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Monday, December 30, 2013

Stacking Your Brainstorming Ideas

When I sit down to brainstorm--whether I'm letting my ideas free-flow or I'm trying to come up with a solution to a problem in my manuscript--I start listing possible ideas.

After I find several that work, I stare at my answers and try to decide which to use. I start weighing my ideas against one another. Sometimes I get in this little battle over them, weighing the pros and cons of each.

Then it hits me.

Can I find a way to use most or all of my ideas?

Usually the answer is yes.

And my story is better when I stack multiple ideas together. It's more likely to exceed my audience's expectations when I do that.

So, today's post is short, because it's simple. When brainstorming, see if you can stack your ideas and utilize as many as possible. You're story will likely be better because of it.

Monday, December 23, 2013

2013 Resources for Writers

Last week I posted about the best books I found this year. Today, I'm listing all of the valuable resources I've found for writers, including a site where you can create your own audiobooks, references for writing tips, and a word processing plugin that will actually teach you to write better.

(Sidenote: Thanks for participating in our giveaway! You can see the winners here!)

References for Writers

If you hold the rights, you can go to and turn your book into an audiobook. You can either read the book yourself, or hire an actor. Here's how it works for the latter:
1. You upload an excerpt of your book
2. Actors audition for it.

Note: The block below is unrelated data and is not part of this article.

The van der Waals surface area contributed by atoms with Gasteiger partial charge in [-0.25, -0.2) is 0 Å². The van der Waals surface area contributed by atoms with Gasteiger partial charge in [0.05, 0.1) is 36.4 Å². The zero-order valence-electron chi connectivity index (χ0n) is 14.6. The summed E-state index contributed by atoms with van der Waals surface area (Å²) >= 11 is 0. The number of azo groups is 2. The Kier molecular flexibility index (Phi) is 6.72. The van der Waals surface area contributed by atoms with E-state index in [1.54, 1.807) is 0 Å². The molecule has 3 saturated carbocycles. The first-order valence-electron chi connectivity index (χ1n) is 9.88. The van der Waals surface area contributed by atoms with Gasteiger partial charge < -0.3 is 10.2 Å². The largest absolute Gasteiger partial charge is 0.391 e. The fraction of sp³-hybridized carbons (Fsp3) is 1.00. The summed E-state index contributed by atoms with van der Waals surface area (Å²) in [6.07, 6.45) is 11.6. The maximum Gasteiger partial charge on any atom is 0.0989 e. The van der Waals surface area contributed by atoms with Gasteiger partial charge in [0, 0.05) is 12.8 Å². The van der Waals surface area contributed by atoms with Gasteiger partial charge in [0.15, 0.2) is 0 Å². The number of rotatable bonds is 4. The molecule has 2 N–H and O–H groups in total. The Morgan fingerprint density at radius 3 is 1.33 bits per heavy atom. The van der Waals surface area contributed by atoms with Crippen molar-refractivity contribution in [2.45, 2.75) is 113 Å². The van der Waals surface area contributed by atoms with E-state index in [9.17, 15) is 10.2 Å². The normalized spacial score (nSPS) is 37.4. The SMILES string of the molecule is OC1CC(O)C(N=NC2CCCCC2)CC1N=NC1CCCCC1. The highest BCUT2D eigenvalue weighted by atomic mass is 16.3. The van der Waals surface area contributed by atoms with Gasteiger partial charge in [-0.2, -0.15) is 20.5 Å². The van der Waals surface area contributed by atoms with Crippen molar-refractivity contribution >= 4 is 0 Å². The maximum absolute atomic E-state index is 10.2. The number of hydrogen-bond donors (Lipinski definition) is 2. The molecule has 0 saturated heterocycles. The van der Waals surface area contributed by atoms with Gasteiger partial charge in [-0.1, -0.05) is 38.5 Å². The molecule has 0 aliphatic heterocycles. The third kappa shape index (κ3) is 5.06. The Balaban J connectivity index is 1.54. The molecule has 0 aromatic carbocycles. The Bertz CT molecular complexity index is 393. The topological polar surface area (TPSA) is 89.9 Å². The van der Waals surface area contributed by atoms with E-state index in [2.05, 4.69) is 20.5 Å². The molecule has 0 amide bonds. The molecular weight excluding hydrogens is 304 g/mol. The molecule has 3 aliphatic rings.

3. Judging from the auditions, you pick who you want to read it.
4. Once it's all recorded, you're set to sell it. ACX can get it up on major retail sites.

Watch this (fun) video about the process.

Check it out for yourself at

The Emotion Thesaurus

One of the biggest problem areas for writers is conveying a character's emotions to the reader in a unique, compelling way. This book comes to the rescue by exploring seventy-five emotions and listing the possible body language cues, thoughts, and visceral responses for each.

Using its easy-to-navigate list format, readers can draw inspiration from character cues that range in intensity to match any emotional moment, including situations where a character is trying to hide their feelings from others. The Emotion Thesaurus also tackles common emotion-related writing problems and provides methods to overcome them.

This writing tool encourages writers to show, not tell emotion and is a creative brainstorming resource for any fiction project.

Monday, December 16, 2013

Best Books of the Year

I didn't keep complete count of all the books I read this year, but at some point I estimated around 40 or 50--fiction, nonfiction, and unpublished. Here are the best books I read this year, in no particular order.

Fiction for Readers

Mistborn by Brandon Sanderson

 Once, a hero arose to save the world. A young man with a mysterious heritage courageously challenged the darkness that strangled the land.

He failed.

For a thousand years since, the world has been a wasteland of ash and mist ruled by the immortal emperor know as the Lord Ruler. Every revolt has failed miserably.

Yet somehow, hope survives. Hope that dares to dream of ending the empire and even the Lord Rule himself. A new kind of uprising is being planned, one built around the ultimate caper, one that depends on the cunning of a brilliant criminal mastermind and the determination of an unlikely heroine, a street urchin who must learn to master Allomancy, the power of a Mistborn.

Read my review here. Or check it out on Amazon.

The Maze Runner by James Dashner